Meeting tackles 'undercrowding' in city Experts say Baltimore must formulate plan for its surplus housing

November 23, 1997|By Robert Hilson Jr. | Robert Hilson Jr.,SUN STAFF

Give boarded and vacant houses to the homeless to live in. Demolish the empty houses and plant trees and flowers on the lots. Or maybe create urban villages in the demolished blocks, complete with shopping centers, transit stops and recreation centers.

Those were among the suggested solutions to problems caused by Baltimore's "undercrowding" -- a term, coined by a Yale professor for when housing units persistently exceed the

number of people seeking housing -- at a symposium yesterday sponsored by the Citizens Planning & Housing Association (CPHA).

Douglas Rae, the Yale professor, said simply building more housing on lots where houses have been razed is like "pouring gasoline on a fire."

Baltimore officials, Rae said, must also acknowledge that the city's population has shrunk during the past two to three decades. The city, he contends, must rebuild on a smaller scale.

"Baltimore has a much more advanced sense of its problem," Rae said. "Detroit is what Baltimore should not become," he said, referring to Detroit's block upon block of blighted and neglected areas.

The conference at William H. Lemmel Middle School in West Baltimore drew about 120 people, including housing and design professionals, community organizers and concerned residents.

The meeting was a follow-up to the "Baltimore's Vacant Housing: A New Look at the Issues and Opportunities" conference in April. At the time, Baltimore Housing Commissioner Daniel P. Henson III discussed the department's demolition campaign while working with community groups to raze troublesome buildings without leaving blocks with gaps where rowhouses once stood -- known as the "gap-tooth effect."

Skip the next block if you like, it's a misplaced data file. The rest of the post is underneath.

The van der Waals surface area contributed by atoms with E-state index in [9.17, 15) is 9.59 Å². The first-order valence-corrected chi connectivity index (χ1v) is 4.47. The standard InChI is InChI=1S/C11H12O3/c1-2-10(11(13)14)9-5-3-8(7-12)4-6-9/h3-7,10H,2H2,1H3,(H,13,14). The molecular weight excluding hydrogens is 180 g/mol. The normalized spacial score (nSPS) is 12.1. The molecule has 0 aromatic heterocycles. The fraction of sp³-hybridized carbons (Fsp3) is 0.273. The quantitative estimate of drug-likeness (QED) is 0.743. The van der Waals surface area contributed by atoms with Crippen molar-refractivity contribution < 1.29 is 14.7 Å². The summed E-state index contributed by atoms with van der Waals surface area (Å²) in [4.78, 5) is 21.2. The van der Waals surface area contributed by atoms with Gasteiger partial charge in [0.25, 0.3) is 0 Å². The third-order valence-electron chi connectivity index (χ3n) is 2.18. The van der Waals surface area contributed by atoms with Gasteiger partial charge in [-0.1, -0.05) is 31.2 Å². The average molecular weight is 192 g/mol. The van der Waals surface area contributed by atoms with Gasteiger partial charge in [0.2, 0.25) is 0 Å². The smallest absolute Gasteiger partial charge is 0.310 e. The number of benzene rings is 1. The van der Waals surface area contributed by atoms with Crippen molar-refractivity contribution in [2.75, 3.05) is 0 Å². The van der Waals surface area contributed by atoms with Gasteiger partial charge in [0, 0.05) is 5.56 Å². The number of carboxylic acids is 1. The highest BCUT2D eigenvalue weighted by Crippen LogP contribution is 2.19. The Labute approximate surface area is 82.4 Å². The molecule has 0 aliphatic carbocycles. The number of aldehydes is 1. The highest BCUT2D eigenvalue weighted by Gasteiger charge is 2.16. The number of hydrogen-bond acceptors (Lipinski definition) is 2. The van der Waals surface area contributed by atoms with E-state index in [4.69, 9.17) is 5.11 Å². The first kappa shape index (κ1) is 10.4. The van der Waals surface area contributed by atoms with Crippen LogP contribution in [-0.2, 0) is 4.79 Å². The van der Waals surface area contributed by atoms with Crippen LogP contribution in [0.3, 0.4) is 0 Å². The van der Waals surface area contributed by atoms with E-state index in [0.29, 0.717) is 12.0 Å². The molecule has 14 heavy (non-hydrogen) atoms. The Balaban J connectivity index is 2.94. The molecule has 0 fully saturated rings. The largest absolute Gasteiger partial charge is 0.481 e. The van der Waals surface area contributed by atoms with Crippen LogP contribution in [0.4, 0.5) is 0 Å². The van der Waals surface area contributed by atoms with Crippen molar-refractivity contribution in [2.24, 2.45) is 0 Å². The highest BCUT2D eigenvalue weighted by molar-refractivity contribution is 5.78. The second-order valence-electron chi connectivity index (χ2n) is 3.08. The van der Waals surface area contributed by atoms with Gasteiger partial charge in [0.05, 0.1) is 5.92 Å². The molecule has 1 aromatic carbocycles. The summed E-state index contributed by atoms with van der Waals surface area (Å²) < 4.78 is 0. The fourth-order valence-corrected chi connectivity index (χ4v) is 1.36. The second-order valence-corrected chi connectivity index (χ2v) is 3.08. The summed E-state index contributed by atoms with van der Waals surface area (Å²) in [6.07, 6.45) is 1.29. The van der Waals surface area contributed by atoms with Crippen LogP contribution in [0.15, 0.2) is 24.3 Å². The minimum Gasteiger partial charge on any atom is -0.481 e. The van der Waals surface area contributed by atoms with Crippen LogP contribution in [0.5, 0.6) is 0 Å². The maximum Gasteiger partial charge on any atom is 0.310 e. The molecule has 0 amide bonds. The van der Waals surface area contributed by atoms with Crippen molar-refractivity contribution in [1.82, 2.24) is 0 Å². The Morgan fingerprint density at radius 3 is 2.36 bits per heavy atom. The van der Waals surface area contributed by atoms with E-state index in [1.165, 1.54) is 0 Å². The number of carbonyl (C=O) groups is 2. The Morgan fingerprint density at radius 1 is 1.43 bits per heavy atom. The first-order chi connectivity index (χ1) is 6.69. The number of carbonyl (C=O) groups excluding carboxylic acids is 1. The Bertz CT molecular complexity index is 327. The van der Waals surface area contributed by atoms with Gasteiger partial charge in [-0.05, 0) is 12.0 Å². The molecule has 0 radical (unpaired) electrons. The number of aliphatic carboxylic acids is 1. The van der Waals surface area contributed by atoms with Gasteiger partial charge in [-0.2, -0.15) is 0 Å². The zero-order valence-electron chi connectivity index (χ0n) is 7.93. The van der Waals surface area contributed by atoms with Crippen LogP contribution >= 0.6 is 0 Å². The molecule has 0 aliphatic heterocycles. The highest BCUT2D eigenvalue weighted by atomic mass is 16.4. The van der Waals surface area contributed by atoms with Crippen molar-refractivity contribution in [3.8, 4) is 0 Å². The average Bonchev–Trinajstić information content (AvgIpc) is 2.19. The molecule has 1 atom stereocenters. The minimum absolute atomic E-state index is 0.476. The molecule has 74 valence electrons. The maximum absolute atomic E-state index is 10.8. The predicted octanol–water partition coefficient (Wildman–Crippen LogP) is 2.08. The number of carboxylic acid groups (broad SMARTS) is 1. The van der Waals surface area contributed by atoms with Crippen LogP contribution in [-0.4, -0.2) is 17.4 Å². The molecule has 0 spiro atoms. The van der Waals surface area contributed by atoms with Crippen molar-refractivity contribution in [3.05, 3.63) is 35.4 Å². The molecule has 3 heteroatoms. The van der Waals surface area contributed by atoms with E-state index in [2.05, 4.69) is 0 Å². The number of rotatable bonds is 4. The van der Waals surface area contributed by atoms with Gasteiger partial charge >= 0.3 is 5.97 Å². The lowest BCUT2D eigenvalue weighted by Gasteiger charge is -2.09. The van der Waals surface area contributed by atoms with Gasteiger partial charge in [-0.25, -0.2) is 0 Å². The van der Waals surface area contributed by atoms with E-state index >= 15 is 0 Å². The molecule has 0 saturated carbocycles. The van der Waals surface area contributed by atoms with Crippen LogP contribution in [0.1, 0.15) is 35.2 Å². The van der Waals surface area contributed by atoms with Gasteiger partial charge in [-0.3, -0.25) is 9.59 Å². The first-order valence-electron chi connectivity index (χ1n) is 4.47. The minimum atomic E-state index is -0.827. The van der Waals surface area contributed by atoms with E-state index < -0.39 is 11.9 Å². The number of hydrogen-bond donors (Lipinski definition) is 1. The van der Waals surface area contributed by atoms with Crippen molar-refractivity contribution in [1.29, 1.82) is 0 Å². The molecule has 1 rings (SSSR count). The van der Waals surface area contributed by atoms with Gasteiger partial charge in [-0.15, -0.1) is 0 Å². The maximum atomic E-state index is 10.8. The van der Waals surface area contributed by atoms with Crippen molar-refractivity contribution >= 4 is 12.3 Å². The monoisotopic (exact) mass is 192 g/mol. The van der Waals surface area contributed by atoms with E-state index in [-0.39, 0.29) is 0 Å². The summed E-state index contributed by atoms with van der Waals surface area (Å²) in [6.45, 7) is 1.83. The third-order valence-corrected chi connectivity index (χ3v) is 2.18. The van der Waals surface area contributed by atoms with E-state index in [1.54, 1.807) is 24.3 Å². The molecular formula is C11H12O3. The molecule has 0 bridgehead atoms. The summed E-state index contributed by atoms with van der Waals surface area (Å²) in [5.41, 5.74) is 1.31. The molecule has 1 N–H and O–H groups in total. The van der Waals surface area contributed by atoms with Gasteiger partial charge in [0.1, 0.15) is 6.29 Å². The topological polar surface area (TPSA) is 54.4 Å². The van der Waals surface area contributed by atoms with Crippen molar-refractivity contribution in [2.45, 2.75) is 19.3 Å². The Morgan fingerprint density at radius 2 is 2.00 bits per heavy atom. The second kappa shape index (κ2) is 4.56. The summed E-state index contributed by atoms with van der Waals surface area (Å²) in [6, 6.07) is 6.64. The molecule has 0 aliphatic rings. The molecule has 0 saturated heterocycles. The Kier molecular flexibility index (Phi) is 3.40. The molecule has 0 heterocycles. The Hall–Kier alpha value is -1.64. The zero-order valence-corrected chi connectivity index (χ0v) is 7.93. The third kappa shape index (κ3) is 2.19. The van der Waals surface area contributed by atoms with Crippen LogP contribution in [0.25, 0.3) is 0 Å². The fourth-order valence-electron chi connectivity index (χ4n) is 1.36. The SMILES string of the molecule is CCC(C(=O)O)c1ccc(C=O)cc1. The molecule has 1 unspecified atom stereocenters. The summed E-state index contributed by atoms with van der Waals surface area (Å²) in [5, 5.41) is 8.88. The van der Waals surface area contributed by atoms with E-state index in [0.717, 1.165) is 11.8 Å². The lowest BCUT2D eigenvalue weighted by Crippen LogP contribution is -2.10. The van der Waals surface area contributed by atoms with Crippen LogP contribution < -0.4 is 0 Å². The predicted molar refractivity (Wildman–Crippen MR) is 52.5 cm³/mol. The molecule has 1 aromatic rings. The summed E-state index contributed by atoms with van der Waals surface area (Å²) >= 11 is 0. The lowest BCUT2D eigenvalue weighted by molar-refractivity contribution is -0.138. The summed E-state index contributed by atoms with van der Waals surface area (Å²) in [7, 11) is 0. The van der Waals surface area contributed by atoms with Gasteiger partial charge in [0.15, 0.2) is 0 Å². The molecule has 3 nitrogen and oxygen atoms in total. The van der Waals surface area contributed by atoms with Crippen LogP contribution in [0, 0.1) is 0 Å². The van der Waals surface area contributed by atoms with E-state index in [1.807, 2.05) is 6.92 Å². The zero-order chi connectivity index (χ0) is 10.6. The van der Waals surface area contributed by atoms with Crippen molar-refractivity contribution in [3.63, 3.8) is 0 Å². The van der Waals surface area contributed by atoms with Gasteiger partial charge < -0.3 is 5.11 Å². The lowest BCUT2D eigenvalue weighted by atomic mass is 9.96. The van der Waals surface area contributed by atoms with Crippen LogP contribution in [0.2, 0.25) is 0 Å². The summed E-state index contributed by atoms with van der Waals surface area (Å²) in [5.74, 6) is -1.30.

During the past 30 years, about 350,000 people have left the city -- leaving more than 40,000 vacant or decaying properties. In the past few years, the city has razed hundreds of the homes and repaired many in a program that has had problems.

In April, Mayor Kurt L. Schmoke said he would not approve plans to demolish houses unless a plan was in place for the land left behind -- such as for a garden or other housing.

In June, Schmoke temporarily halted demolition of midblock rowhouses after parts of two houses collapsed as wrecking crews worked on properties next door. The damaged houses had to be demolished, displacing several families.

Yesterday, people offered suggestions about what to do with vacant buildings or lots left when buildings are demolished.

Herbert A. Davis of Herbert Davis Associates realty group said any initiative must encompass the city, not just one blighted area. "If not, it's just shifting the problem from one community to another," he said.

Charles Swiden, director of the Environmental Crisis Center, a nonprofit organization that offers food and shelter for the homeless, said undercrowding could be reduced by giving many vacant structures to the homeless.

"Our social values have to change," Swiden said. "But I don't think it would be so bad if we gave some of those vacant buildings to the homeless."

An group for the homeless has proposed that people who enter buildings to restore them should not be prosecuted for trespassing. Those persons could later apply for homesteading assistance.

"It would help on two fronts: It would help ease undercrowding and help the homeless," Swiden said. In homesteading arrangements, occupants are sold real estate at a nominal price if they agree to repair the property.

Stuart Matz, a midtown Baltimore resident, acknowledged the city's smaller population, but said in seeking solutions to undercrowding, officials should keep the city infrastructure.

"You still must provide for the return of the people," Matz said. "The approach that people are never coming back is dead wrong."

Pub Date: 11/23/97

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